5. La Sportiva Tarantulace
Standard price: $100
Pros: Very neutral fit, flexible uppers, and form fitting lace-ups
Cons: Very stiff, unsupportive, and not “sticky”
Much like the Mythos, the Tarantaluce caters to a natural, flat fit which is extremely ideal for beginning climbers.
While La Sportiva certainly goes above and beyond with the Mythos as far as comfort, it’s surprising to see the extreme stiffness on the soles of the Tarantulace. The shoes are not uncomfortable, after all they are among our list of best beginner climbing shoes, however the rubber on the Tarantulace is one of the stiffest shoes on this list because of the 5mm rubber.
On top of that, I wouldn’t really consider the rubber of these shoes to be “sticky” however it’s important to note that as a beginner climber this doesn’t really matter and it’s why we’ve still mentioned the Tarantulace. Stickiness matters more when climbing real rock or stepping onto the tiny little gym holds of a 5.13.
Even still, many would consider these the most comfortable shoe on this list because of the flexible uppers and the long toe to ankle lace-up feature that allows the uppers to mold around your foot.
Note: The womens version of this shoe runs extra narrow
6. Scarpa Origin
Standard price: $90
Pros: A great all around beginner shoe
Cons: Stiff and bulky
The final climbing shoe on this list is the Scarpa Origin. The name says it all. This is a great base to build your climbing off of. The Scarpa has all the typical feature of a comfortable climbing shoe: velcro on/off, all leather uppers plus cushioning near the velcro straps, thin rands, and unstitched interiors. The Origin’s only downside is the 5mm thick rubber soles which can feel bulky for a beginner. The thick soles do provide more durability and milage before retiring them but it could be overly thick for the intro level gym climber.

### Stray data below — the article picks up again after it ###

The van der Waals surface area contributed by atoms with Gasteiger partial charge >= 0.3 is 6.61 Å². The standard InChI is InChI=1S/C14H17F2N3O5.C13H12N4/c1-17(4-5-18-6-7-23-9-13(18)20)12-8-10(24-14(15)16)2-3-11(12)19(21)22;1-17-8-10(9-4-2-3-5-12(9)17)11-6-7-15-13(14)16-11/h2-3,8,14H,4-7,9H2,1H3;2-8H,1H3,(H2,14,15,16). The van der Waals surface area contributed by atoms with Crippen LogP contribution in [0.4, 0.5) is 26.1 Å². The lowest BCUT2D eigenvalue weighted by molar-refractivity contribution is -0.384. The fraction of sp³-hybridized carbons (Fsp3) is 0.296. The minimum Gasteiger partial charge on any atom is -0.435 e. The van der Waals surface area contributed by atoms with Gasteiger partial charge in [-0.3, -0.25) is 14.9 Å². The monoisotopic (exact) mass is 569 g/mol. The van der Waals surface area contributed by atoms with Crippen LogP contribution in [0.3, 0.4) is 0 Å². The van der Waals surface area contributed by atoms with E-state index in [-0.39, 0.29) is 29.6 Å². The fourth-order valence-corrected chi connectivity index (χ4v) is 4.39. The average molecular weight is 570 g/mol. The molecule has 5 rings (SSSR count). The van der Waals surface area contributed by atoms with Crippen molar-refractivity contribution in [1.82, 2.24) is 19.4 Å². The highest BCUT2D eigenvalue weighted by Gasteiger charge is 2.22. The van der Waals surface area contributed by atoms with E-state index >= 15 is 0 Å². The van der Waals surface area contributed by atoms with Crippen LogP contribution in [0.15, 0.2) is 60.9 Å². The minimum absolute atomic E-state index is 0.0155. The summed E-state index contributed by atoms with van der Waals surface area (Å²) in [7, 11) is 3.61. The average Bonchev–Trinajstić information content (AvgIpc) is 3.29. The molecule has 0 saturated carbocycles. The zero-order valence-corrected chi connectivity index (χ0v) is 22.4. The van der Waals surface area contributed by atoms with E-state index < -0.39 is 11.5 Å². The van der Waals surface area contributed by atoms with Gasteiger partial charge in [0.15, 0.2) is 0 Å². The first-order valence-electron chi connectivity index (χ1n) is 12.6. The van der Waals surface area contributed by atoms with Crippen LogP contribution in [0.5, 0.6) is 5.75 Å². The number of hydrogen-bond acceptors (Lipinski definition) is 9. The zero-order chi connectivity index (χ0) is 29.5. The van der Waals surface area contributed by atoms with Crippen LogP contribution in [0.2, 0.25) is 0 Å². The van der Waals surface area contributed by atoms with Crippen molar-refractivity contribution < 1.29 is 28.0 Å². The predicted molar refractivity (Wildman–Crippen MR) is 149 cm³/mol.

Other Noteable Mentions
- Evolv Nighthawk – A cheaper but slightly bulkier version of the Defy
- La Sportiva Finale – I haven’t tested these out firsthand, but I hear these are a good alternative to the Anasazis
- Five Ten Anasazi VCS – Almost identical to the Rogues but built with a moderate sole for intermediate climbers
- Scarpa Force V – A thinner, flexible, and more form fitting alternative to the Origin but $50 more expensive
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- Best Beginner Climbing Destinations Around the World
- Best Beginner Climbing Spots in Europe